What, I hear you ask, has Great British Sewing Bee got do with Hunger Games? And what have either of them got to do with my creativity? Well, first things first,
What on earth has Great British Sewing Bee got in common with Hunger Games?
I think quite a lot.
Their plots are practically identical: Hunger Games is the story of 24 people competing for their lives. Great British Sewing Bee is the tale of 10 people competing to be named ‘Britain’s Best Sewer’.
Don’t think that’s identical, huh?
Okay, so the consequences of winning or losing differ tremendously. However both Great British Sewing Bee and Hunger Games follow the same recipe – and while we’re talking about recipes, the same goes for Bake Off.
This recipe makes both Hunger Games and Great British Sewing Bee compelling viewing for their audiences, because it raises questions. Some of these questions are unique to the contest: Will (insert any GBSB contestant name) sew the wrong pieces together? How can Katniss learn from a mentor who is a drunk? Some questions are the same for both Sewing Bee and Hunger Games: How long will they survive? Do they have the skills they need? However, the ultimate ‘Big’ question for both Great British Sewing Bee and Hunger Games is,
Who will win?
Questions are essential in gaining the audience’s attention, because once a question is raised – even just in our subconscious – we want to know the answer. The audience will stay glued by this ‘want‘ if they are satisfied by:
- Enough ‘small’ questions and answers scattered throughout the story.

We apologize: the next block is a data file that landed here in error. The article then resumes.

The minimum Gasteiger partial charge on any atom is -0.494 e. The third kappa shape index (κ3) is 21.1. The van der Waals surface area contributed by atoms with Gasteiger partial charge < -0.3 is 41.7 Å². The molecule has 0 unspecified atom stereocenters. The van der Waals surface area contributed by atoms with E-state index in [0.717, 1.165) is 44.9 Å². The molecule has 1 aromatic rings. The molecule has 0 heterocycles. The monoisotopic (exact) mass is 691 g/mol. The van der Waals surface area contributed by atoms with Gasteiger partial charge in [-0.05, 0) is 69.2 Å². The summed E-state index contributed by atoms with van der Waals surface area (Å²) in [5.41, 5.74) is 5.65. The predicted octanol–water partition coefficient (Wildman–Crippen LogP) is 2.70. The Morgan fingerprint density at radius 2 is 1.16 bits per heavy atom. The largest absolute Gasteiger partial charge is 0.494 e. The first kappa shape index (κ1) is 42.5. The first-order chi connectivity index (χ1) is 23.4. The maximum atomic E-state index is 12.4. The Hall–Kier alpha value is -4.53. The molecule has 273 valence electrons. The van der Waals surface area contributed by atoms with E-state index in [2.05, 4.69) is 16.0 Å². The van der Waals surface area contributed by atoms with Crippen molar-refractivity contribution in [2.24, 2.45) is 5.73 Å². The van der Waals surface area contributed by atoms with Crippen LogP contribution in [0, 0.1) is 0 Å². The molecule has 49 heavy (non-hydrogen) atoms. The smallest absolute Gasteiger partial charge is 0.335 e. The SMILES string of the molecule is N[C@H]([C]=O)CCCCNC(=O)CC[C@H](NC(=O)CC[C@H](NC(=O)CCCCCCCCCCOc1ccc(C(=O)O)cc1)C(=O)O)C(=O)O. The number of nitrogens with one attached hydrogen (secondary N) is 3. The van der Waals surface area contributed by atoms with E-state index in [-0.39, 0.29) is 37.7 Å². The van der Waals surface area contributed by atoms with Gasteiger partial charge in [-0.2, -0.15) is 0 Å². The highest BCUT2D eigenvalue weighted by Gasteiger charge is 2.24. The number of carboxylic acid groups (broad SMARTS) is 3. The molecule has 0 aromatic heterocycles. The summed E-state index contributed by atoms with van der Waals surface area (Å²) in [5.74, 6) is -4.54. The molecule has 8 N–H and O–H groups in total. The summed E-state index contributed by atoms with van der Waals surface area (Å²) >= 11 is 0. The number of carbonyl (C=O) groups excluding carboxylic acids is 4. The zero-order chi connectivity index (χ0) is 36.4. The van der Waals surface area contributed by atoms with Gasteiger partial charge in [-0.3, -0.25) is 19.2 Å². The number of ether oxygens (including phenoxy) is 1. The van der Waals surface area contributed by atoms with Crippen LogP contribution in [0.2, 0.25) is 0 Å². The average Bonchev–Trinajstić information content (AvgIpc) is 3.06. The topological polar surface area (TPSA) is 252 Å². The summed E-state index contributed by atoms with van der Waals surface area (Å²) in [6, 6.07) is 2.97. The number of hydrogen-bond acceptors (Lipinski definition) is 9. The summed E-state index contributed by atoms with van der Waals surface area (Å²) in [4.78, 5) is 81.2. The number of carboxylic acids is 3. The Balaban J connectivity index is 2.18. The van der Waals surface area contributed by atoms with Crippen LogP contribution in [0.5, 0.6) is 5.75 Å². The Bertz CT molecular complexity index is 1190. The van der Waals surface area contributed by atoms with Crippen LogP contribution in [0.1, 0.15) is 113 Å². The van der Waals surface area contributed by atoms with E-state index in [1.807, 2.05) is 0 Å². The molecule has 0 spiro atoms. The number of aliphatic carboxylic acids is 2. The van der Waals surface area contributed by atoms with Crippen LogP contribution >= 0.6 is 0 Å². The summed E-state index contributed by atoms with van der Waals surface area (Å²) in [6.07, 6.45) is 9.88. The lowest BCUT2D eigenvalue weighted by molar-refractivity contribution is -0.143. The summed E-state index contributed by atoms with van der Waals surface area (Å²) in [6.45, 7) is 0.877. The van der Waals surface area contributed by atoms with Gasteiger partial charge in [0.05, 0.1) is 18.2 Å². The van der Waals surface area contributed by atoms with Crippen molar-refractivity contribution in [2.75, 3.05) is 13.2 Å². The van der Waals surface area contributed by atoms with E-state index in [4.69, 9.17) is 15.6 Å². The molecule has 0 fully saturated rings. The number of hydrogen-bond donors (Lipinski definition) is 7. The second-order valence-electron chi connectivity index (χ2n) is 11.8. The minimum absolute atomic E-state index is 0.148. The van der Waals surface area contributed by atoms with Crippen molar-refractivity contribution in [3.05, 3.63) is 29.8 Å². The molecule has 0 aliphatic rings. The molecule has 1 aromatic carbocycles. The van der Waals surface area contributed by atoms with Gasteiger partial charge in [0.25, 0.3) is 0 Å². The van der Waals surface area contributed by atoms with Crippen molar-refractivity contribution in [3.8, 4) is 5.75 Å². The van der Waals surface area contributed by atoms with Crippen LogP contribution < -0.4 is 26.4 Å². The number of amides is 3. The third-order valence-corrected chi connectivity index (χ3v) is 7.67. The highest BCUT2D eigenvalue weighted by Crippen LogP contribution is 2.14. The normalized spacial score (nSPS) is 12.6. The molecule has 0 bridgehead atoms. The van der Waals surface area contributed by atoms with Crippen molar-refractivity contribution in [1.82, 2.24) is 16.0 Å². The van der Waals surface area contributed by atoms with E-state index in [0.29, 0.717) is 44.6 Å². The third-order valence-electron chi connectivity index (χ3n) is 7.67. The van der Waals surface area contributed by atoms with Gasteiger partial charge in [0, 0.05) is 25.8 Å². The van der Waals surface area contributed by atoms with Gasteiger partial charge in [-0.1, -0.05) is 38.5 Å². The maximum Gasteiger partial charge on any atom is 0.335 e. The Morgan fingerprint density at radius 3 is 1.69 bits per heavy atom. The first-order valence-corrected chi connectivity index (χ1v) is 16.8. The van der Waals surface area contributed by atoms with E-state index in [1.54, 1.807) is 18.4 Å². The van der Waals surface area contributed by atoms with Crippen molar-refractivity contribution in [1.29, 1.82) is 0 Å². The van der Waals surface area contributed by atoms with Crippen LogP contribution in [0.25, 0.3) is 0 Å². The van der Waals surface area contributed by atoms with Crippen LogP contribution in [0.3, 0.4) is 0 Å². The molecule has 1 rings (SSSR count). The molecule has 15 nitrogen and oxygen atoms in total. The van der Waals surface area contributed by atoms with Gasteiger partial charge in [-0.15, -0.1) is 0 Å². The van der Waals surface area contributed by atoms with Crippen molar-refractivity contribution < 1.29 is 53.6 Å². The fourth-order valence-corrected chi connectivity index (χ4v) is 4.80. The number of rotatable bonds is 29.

- A ‘big’ question that isn’t answered until the end.
- If there are too few small questions the audience gets bored waiting for the big question to be resolved.
- If the big question is answered too soon, the audience’s attention switches off before the story is complete.
So what has this got to do with you as a creative person?
If you’re a writer who wants to create compelling stories (and why would you not?) hopefully the answer is obvious, but there’s also a second connection that applies to all creative people. Creativity thrives on a basic question…
Can I achieve this?
If a project is to keep our attention – just as with compelling stories – it must:
- Keep posing small Can I achieve this? questions that we answer as we work through. For example, Can I master this skill? Will this technique give the desired effect?
- Pose the Big question – Can I create this? – which we cannot be sure of the answer to until we have finished.
Once again if the balance is wrong out interest wanes:
- If a project is too easy, we don’t ask ourselves the Can I achieve this? questions. We also answer the Big question too quickly: Yes, we can do it! A project like this is unlikely to hold our interest for long.
- If a project is too challenging, we answer the Big question – Can I create this? – too quickly: No, we can’t! Or at least we’ve got an awful lot to learn before we can. We then give up, or do a bad job, or lose heart because we have so much to learn before we can finish,
For me this raises another Big question…
How well are my creative projects challenging me?
And what about yours?